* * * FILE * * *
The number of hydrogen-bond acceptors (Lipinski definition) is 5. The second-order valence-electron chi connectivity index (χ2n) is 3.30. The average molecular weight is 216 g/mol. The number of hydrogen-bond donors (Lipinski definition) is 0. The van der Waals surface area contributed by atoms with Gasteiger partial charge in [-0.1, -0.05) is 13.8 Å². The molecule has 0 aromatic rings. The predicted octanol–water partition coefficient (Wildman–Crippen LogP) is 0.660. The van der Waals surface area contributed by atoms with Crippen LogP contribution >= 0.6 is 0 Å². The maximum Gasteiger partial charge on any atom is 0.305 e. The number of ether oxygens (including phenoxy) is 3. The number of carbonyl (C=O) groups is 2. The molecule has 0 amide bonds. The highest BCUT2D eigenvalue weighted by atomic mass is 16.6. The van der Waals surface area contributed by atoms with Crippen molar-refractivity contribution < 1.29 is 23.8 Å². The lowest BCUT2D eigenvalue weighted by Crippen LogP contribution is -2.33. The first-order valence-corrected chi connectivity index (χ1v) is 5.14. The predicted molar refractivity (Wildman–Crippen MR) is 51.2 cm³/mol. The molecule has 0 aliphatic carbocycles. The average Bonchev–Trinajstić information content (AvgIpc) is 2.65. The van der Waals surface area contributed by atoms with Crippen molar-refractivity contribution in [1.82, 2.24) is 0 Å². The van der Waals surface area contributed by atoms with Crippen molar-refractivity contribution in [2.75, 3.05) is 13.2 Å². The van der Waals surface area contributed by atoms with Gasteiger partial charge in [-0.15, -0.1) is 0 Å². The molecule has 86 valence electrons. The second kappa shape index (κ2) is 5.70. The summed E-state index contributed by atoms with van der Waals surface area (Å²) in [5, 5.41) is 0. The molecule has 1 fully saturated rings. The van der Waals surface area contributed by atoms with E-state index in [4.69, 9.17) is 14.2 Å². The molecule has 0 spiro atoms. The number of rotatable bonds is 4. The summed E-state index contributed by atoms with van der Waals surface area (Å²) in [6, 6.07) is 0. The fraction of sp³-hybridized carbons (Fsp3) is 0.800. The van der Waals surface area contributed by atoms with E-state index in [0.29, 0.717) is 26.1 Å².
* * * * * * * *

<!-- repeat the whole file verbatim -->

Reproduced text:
The number of hydrogen-bond acceptors (Lipinski definition) is 5. The second-order valence-electron chi connectivity index (χ2n) is 3.30. The average molecular weight is 216 g/mol. The number of hydrogen-bond donors (Lipinski definition) is 0. The van der Waals surface area contributed by atoms with Gasteiger partial charge in [-0.1, -0.05) is 13.8 Å². The molecule has 0 aromatic rings. The predicted octanol–water partition coefficient (Wildman–Crippen LogP) is 0.660. The van der Waals surface area contributed by atoms with Crippen LogP contribution >= 0.6 is 0 Å². The maximum Gasteiger partial charge on any atom is 0.305 e. The number of ether oxygens (including phenoxy) is 3. The number of carbonyl (C=O) groups is 2. The molecule has 0 amide bonds. The highest BCUT2D eigenvalue weighted by atomic mass is 16.6. The van der Waals surface area contributed by atoms with Crippen molar-refractivity contribution < 1.29 is 23.8 Å². The lowest BCUT2D eigenvalue weighted by Crippen LogP contribution is -2.33. The first-order valence-corrected chi connectivity index (χ1v) is 5.14. The predicted molar refractivity (Wildman–Crippen MR) is 51.2 cm³/mol. The molecule has 0 aliphatic carbocycles. The average Bonchev–Trinajstić information content (AvgIpc) is 2.65. The van der Waals surface area contributed by atoms with Crippen molar-refractivity contribution in [1.82, 2.24) is 0 Å². The van der Waals surface area contributed by atoms with Crippen molar-refractivity contribution in [2.75, 3.05) is 13.2 Å². The van der Waals surface area contributed by atoms with Gasteiger partial charge in [-0.15, -0.1) is 0 Å². The molecule has 86 valence electrons. The second kappa shape index (κ2) is 5.70. The summed E-state index contributed by atoms with van der Waals surface area (Å²) in [5, 5.41) is 0. The molecule has 1 fully saturated rings. The van der Waals surface area contributed by atoms with E-state index in [4.69, 9.17) is 14.2 Å². The molecule has 0 spiro atoms. The number of rotatable bonds is 4. The summed E-state index contributed by atoms with van der Waals surface area (Å²) in [6, 6.07) is 0. The fraction of sp³-hybridized carbons (Fsp3) is 0.800. The van der Waals surface area contributed by atoms with E-state index in [0.29, 0.717) is 26.1 Å².